An 1841 Russian blockhouse is again sitting tall on the grounds of the University of Alaska Museum of the North.
The roof was removed from the Kolmakovsky blockhouse in 2006 due to questions of structural stability and safety. In December 2009, the Save America’s Treasures Program awarded the museum $75,000 to preserve the Kolmakovsky collection. After relocating the building to a tree-sheltered site on a new foundation and replacing a number of rotten logs, the preservation team completed the work on the blockhouse this fall by reattaching an updated roof outfitted with tundra sod and tamarack poles.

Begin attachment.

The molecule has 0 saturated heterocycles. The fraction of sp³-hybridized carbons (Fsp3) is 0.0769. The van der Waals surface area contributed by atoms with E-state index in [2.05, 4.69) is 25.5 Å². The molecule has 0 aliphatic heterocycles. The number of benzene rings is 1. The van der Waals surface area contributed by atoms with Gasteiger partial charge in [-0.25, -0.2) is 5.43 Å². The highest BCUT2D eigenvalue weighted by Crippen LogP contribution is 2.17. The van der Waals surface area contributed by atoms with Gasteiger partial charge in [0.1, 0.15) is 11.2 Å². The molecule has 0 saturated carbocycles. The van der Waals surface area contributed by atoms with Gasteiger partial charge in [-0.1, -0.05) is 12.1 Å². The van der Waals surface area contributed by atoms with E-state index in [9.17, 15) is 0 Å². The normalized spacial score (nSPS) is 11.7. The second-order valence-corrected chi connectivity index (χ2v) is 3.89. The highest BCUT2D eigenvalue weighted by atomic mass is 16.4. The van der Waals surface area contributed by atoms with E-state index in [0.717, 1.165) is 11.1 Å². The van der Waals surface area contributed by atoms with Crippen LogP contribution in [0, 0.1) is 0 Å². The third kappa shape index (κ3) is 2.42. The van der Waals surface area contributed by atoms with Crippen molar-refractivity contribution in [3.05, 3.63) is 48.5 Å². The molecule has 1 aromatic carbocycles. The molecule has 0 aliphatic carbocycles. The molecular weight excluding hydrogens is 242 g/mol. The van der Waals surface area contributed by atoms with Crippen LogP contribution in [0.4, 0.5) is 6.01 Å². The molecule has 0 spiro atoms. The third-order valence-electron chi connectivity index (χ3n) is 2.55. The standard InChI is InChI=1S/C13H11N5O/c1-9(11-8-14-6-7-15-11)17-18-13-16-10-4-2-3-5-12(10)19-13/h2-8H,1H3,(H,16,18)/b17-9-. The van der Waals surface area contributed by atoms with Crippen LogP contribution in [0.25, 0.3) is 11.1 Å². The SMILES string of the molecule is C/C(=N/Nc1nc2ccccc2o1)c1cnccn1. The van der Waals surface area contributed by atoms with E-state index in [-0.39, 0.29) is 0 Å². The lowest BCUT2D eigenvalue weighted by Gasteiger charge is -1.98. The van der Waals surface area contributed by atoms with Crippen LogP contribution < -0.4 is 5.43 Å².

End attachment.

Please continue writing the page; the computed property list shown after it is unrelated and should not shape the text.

“We used materials with rot-resistant properties to help the long term preservation of the building,” said Angela Linn, the museum’s ethnology and history collection manager.
The blockhouse was the first structure built by the Russian-American Company at Kolmakovsky Redoubt near Aniak. It is one of the oldest Russian-era structures in Alaska. In 1929, the blockhouse was disassembled and moved to Fairbanks.
For this project, Linn worked closely with log preservation specialist Sandy Jamieson. He was especially intrigued with the unique notching system used in the blockhouse construction. The design features self-locking dovetail notches built into the chinkless white spruce logs, something he had never seen before.
For the full news release and photos, visit the UAF Newsroom.